Got it. Helpful. Last couple for me. Just on margins, Fuad, this might be for you. But for 2022 at a high level, how should we be thinking about gross margin? Obviously, a lot of moving parts this quarter. Maybe if you can help us with the cadence and directionally, what should it look like versus 2021?

Fuad Ahmad

Yes. So as you saw Q4, which was unusually low for the period, and as we mentioned in our prepared remarks, it had everything to do with the product mix and one small adjustment. But looking forward, assuming a product mix comes out the way just Dave talked about, we get the growth in that glaucoma business, which is a high-margin product as well as the retina growth at the levels that we're talking about. We are - we feel like gross margin in the mid-40s is reasonable expectation.

Now having said that, there are supply chain issues. There are inflationary issues on stuff. We've been able to manage that fairly well. We will continue to do that and strive towards it. But I think realistically, mid-40s is a good way of looking at it in aggregate.

Tom Stephan

Great. Got it. Got it. And then last one just on pricing. How should we be thinking about pricing across the portfolio for 2022? Can that be an incremental tailwind or - general thoughts there?

Dave Bruce

Yes. That's a tough one, Tom, because we are seeing pressure on the cost side. And as I think all manufacturers are and not just in our industry and our segment. So we feel that to preserve margin, we need to make those increases. And our hope is that essentially, that the market is receptive to that seeing the pressures that are across the economies and are in the headlines in terms of inflation today.

So we do think in terms of revenue that, that is a helper for us. We factored some of that into our guidance. But like I said, I think it's tough to know how much sticks, what the competition does, particularly in the more price competitive segments. And so we don't see it as a major revenue driver. We think successfully competing for the business and winning market share is going to be our primary revenue driver. That - sorry, that and adoption from - in the glaucoma front with physicians just using on a broader, broader range of patients, as I described.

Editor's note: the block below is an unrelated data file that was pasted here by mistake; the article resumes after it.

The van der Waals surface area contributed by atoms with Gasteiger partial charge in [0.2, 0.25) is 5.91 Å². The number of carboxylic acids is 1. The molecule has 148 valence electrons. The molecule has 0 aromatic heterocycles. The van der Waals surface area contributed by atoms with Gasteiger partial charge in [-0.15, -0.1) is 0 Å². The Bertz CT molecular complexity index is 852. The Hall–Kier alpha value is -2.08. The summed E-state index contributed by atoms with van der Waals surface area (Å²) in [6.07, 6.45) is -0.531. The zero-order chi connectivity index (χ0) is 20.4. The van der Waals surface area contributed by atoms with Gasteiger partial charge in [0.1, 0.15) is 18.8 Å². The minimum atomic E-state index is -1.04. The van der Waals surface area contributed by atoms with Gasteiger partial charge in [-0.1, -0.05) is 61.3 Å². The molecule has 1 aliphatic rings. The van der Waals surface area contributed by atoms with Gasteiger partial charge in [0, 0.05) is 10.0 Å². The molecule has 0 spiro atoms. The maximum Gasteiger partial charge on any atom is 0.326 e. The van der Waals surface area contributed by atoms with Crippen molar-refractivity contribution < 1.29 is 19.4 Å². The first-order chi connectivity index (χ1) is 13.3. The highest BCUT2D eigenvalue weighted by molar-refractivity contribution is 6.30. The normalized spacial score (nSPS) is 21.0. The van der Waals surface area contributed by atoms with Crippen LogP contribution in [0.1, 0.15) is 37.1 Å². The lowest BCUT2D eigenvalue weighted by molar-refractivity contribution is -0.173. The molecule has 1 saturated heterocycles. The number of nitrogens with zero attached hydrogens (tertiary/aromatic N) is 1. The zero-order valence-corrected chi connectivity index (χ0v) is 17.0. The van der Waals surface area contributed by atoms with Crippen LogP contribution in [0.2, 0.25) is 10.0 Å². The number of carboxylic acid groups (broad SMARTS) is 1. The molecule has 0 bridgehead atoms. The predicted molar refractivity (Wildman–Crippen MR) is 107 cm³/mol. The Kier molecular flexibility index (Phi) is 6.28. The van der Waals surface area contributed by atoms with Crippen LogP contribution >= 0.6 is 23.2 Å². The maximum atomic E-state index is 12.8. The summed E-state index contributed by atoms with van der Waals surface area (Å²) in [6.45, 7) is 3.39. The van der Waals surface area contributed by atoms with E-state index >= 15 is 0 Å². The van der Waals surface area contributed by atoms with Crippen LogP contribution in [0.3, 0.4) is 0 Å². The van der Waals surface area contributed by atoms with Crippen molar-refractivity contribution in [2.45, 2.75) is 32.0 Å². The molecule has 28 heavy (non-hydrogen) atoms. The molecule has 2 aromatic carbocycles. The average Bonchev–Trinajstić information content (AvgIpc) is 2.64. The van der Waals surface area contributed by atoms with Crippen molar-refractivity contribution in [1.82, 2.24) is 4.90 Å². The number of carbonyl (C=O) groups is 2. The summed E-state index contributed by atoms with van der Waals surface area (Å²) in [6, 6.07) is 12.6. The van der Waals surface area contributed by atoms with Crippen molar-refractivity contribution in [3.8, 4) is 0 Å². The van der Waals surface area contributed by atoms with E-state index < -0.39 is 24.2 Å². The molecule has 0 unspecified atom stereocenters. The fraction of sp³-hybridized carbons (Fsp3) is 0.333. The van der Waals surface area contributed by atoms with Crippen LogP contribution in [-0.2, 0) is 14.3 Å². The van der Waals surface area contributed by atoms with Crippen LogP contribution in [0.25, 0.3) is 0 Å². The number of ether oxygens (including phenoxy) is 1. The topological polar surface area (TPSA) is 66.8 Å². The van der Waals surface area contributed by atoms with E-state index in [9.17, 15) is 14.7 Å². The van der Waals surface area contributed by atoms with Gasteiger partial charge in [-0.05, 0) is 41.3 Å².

Operator

Our next question comes from Scott Henry of ROTH Capital. Your line is open.

Scott Henry

A couple of questions. I will start on the revenue side. Staying with pricing, not going forward, but in Q4. When I look at the G6 business, it seemed like pricing was a little lower than the past couple of quarters. Am I seeing that correct? And any comments on that?

Dave Bruce

So there's two components to the G6 pricing, right? The probe disposable price and then the laser systems price. So Fuad was referring to a steady increase in the ASP of the system. The value of that capital equipment piece is quite strong when you look at potential procedure volume and the reimbursement that the facility and the physician receive that the payback period can be relatively short with any reasonable volume of procedures.

And so we have been cognizant of that and trying to move up the average selling price of those laser systems. Probes has been relatively stable. I would say we're creeping it up as we have discontinued some of the bulk purchase discounting that's happened to a greater degree in the past. So the general trend has been up, but very slightly in the probe side of the business, much more substantially in the capital equipment side of the business.

Scott Henry

Okay. And then looking at PASCAL through the quarters, it looks like Q4 is a little lighter than Q3 and Q2. Is there seasonality there? Or just curious how - if that business is performing as expected and how we should think about it going forward? Is it still - is it a growing business or a declining business?

Dave Bruce